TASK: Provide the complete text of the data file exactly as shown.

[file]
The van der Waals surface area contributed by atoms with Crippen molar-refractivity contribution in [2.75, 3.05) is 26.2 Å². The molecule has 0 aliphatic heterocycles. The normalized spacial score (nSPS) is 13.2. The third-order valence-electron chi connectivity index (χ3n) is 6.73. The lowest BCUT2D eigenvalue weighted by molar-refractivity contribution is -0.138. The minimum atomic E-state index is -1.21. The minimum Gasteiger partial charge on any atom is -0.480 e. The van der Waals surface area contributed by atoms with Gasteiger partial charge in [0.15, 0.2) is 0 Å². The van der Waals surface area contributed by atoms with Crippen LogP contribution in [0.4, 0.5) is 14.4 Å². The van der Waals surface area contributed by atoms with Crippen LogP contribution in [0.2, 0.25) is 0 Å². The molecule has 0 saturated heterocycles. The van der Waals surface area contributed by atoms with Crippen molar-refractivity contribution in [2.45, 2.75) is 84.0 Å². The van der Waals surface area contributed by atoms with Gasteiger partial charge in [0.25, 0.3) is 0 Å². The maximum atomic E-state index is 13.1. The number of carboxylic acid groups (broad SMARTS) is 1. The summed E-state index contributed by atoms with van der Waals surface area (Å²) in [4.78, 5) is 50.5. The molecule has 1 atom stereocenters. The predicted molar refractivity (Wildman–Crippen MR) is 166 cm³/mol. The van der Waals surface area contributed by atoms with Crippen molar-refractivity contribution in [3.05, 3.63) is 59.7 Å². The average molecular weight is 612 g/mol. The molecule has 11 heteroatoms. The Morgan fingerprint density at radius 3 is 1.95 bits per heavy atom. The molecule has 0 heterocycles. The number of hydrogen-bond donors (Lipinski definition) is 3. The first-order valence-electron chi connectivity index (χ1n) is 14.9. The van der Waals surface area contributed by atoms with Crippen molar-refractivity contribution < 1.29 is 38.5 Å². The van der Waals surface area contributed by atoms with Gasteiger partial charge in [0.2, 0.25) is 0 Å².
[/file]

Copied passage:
The van der Waals surface area contributed by atoms with Crippen molar-refractivity contribution in [2.75, 3.05) is 26.2 Å². The molecule has 0 aliphatic heterocycles. The normalized spacial score (nSPS) is 13.2. The third-order valence-electron chi connectivity index (χ3n) is 6.73. The lowest BCUT2D eigenvalue weighted by molar-refractivity contribution is -0.138. The minimum atomic E-state index is -1.21. The minimum Gasteiger partial charge on any atom is -0.480 e. The van der Waals surface area contributed by atoms with Gasteiger partial charge in [0.15, 0.2) is 0 Å². The van der Waals surface area contributed by atoms with Crippen LogP contribution in [0.4, 0.5) is 14.4 Å². The van der Waals surface area contributed by atoms with Crippen LogP contribution in [0.2, 0.25) is 0 Å². The molecule has 0 saturated heterocycles. The van der Waals surface area contributed by atoms with Crippen molar-refractivity contribution in [2.45, 2.75) is 84.0 Å². The van der Waals surface area contributed by atoms with Gasteiger partial charge in [0.25, 0.3) is 0 Å². The maximum atomic E-state index is 13.1. The number of carboxylic acid groups (broad SMARTS) is 1. The summed E-state index contributed by atoms with van der Waals surface area (Å²) in [4.78, 5) is 50.5. The molecule has 1 atom stereocenters. The predicted molar refractivity (Wildman–Crippen MR) is 166 cm³/mol. The van der Waals surface area contributed by atoms with Crippen molar-refractivity contribution in [3.05, 3.63) is 59.7 Å². The average molecular weight is 612 g/mol. The molecule has 11 heteroatoms. The Morgan fingerprint density at radius 3 is 1.95 bits per heavy atom. The molecule has 0 heterocycles. The number of hydrogen-bond donors (Lipinski definition) is 3. The first-order valence-electron chi connectivity index (χ1n) is 14.9. The van der Waals surface area contributed by atoms with Crippen molar-refractivity contribution < 1.29 is 38.5 Å². The van der Waals surface area contributed by atoms with Gasteiger partial charge in [0.2, 0.25) is 0 Å².